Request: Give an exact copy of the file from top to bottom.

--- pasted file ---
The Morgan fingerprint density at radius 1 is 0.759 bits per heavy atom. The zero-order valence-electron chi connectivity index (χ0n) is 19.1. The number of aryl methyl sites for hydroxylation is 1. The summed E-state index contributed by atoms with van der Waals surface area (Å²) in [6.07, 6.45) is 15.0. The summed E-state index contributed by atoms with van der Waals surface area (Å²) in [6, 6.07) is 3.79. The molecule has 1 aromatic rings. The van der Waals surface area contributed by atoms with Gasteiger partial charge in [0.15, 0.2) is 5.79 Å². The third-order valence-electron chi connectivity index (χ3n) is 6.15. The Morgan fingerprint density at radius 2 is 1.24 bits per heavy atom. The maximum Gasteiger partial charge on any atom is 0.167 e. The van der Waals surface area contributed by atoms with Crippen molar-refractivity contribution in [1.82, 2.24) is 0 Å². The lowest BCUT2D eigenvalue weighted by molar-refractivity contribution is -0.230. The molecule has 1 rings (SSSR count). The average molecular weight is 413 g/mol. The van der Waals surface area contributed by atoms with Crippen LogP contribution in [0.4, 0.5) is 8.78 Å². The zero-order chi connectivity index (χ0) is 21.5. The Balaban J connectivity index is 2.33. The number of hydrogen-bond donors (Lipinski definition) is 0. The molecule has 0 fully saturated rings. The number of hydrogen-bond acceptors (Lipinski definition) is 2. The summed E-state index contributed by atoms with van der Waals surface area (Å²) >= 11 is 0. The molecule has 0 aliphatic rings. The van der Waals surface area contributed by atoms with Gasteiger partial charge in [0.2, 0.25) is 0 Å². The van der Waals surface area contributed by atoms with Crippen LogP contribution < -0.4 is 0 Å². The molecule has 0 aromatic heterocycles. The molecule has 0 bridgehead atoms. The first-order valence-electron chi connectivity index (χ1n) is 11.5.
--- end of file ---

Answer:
The Morgan fingerprint density at radius 1 is 0.759 bits per heavy atom. The zero-order valence-electron chi connectivity index (χ0n) is 19.1. The number of aryl methyl sites for hydroxylation is 1. The summed E-state index contributed by atoms with van der Waals surface area (Å²) in [6.07, 6.45) is 15.0. The summed E-state index contributed by atoms with van der Waals surface area (Å²) in [6, 6.07) is 3.79. The molecule has 1 aromatic rings. The van der Waals surface area contributed by atoms with Gasteiger partial charge in [0.15, 0.2) is 5.79 Å². The third-order valence-electron chi connectivity index (χ3n) is 6.15. The Morgan fingerprint density at radius 2 is 1.24 bits per heavy atom. The maximum Gasteiger partial charge on any atom is 0.167 e. The van der Waals surface area contributed by atoms with Crippen molar-refractivity contribution in [1.82, 2.24) is 0 Å². The lowest BCUT2D eigenvalue weighted by molar-refractivity contribution is -0.230. The molecule has 1 rings (SSSR count). The average molecular weight is 413 g/mol. The van der Waals surface area contributed by atoms with Crippen LogP contribution in [0.4, 0.5) is 8.78 Å². The zero-order chi connectivity index (χ0) is 21.5. The Balaban J connectivity index is 2.33. The number of hydrogen-bond donors (Lipinski definition) is 0. The molecule has 0 fully saturated rings. The number of hydrogen-bond acceptors (Lipinski definition) is 2. The summed E-state index contributed by atoms with van der Waals surface area (Å²) >= 11 is 0. The molecule has 0 aliphatic rings. The van der Waals surface area contributed by atoms with Gasteiger partial charge in [0.2, 0.25) is 0 Å². The van der Waals surface area contributed by atoms with Crippen LogP contribution < -0.4 is 0 Å². The molecule has 0 aromatic heterocycles. The molecule has 0 bridgehead atoms. The first-order valence-electron chi connectivity index (χ1n) is 11.5.